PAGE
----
Knowledge is power

Knowing the right pregnancy nutrition to eat in order to nurture your baby can help ensure a healthy pregnancy.

Your blossoming baby gets, from your blood stream, every nutrient needed for development of their brain to every nerve in their body. If you don’t eat the correct foods, the baby is unable to absorb nutrients out of your body, because you’re not providing them.

How it works

If your baby fails in getting enough nourishment, the placenta can grow in size in an attempt to obtain more nutrients. The placenta accepts blood from your body, to seize nutrients and transport them to your baby, according to “Nutrition in the Womb”.

Eat Right Strategy’s

· Don’t be shy when it comes to eating and drinking your dairy. Four servings or 1000-1300 mg of calcium in your daily diet during pregnancy. You need 4000 IU’s of Vit. D3 daily.

· Iron, 27mg a day, is extremely important throughout pregnancy. You can bump up your iron by taking Energizing Iron liquid liver capsules.

· Pregnant women need 70 mg of vitamin C a day. Vitamin C helps you stay healthy and fight off infection. Some good sources of vitamin C are, oranges, strawberries, broccoli, tomatoes, and dark leafy greens.

· Despite the huge cravings, decrease your fat intake to 30% or less of your total daily calories. Read labels.

· Omega 3’s for your baby’s brain and vision.

· Don’t overdue it on the cheese or mayo. Limit your cholesterol to 300 mg a day.

· If the smell of meat is making you sick, remember that protein is responsible for developing every cell of your baby’s body. Eat 80-100 grams protein daily. Try a whey protein shake, daily, to boost your intake.


Being pregnant is no easy task and eating healthy can sometimes be challenging. Some days you will feel outstanding and on others, you may only want to eat ice cream. And, of course, you can expect to gain weight. If starting pregnancy at a healthy weight, your goal to gain will be roughly 25-35 pounds. Underweight women should gain 28-40 pounds, and overweight women only 15-25.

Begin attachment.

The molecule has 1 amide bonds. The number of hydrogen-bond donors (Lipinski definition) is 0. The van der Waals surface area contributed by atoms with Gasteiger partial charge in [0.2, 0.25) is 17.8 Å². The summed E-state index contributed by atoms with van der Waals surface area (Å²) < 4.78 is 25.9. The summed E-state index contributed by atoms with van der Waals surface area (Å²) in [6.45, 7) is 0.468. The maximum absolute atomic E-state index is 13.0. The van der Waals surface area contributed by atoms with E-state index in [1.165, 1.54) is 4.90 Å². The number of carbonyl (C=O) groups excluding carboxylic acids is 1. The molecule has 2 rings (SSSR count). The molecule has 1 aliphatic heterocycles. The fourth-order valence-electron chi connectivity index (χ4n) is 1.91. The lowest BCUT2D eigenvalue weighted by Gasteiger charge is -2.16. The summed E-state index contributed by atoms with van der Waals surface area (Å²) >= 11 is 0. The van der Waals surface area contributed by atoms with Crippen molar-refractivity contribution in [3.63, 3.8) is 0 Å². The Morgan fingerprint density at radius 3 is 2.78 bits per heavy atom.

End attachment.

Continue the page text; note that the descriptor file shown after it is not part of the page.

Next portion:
When your diet is lacking in any sole nutrient, then your pregnancy nutrition is not up to par and is putting you at higher risk of having your own horror pregnancy story to tell.

So you breakfast skippers and chip lunch eaters, now is the perfect time to redeem yourself. Master your pregnancy nutrition for your little one and yourself!

Tips for Living With Ulcerative Colitis

This disease can be characterized as a chronic disorder in which the mucous membranes lining the colon become inflamed and develop ulcers. Signs and symptoms include gas and bloating, pain, bloody diarrhea (causes vital loss of nutrients and fluids) and at times hard stools. Studies have shown that there is an increased risk due to genetics, however this does not mean that you are born with it. This means that you have a predisposition to the disease, and you would need to take precaution to ensure you don’t fall victim to this disease. There is no evidence to show what age Ulcerative Colitis becomes an increased risk, however it is more likely between the ages of 15-30. It is said that the earliest signs of this condition are arthritis symptoms (achy and pain in joints).

Although many studies have been conducted, the exact cause of Ulcerative Colitis is unknown. Researchers have found that there are variables in which worsen the condition such as food allergies, stress, infectious agents (bacteria) and antibiotic use (kills healthy flora in the colon and allows micro-organisms to thrive).

If you or someone you know is suffering from this condition, the following are some recommendations to make help identify and eliminate irritants, keep flare ups at bay and gain back your appetite!

– Identify irritants: I recommend keeping a daily food log of meals and symptoms to see what aggravates you and experiment by avoiding those foods. Some people may only be allergic to certain things such as yeast, wheat or dairy.
You may want to consider getting a food sensitivity test done although these tests can be quite expensive.

– Keep the fat away! Avoid excess fats and oils out as well as stay away from milk/ cheeses as these will exacerbate the diarrhea that comes from Colitis.

– Eliminate processed goods from the diet: Avoid carbonated soft drinks, sugar, spicy foods and anything containing caffeine as this will irritate the colon.

– Heal the gut: Through probiotics or a high-quality yogurt, you can help replenish the healthy gut flora in your colon which is essential for assimilation of nutrients.

– Eat them veggies! Eat a high protein diet, mainly from vegetable sources. Leafy green vegetables are a great source of Vitamin K. Deficiency in Vit. K may have a link to the severity of colitis. Other sources of protein include baked/ broiled fish, chicken or turkey without skin. Avoid red meat as this can cause a lot of stress on the colon.

–> During flare ups, it is best to only eat soft foods until symptoms subside

– High fibre: A few sources of fibre include oat bran, brown rice, barley, millet, spelt, kamut, lentils, chickpeas and other legumes. Make sure grains are cooked well as this will be easier for your body to breakdown.

– Drink plenty of fluids: It is recommended that you have at least 10- 8oz glasses of water daily to make up for the fluid lost with diarrhea. e.g.) carrot and cabbage juices, ‘green juices’ are also good, can add chlorophyll liquid to juices, chamomile tea (unless allergic to ragweed), nettle tea

– Try alternatives: Can’t get away from that bowl of ice cream or grilled cheese sandwich? There are many alternatives to cow products such as various nut milks and goat’s cheese just to name a few.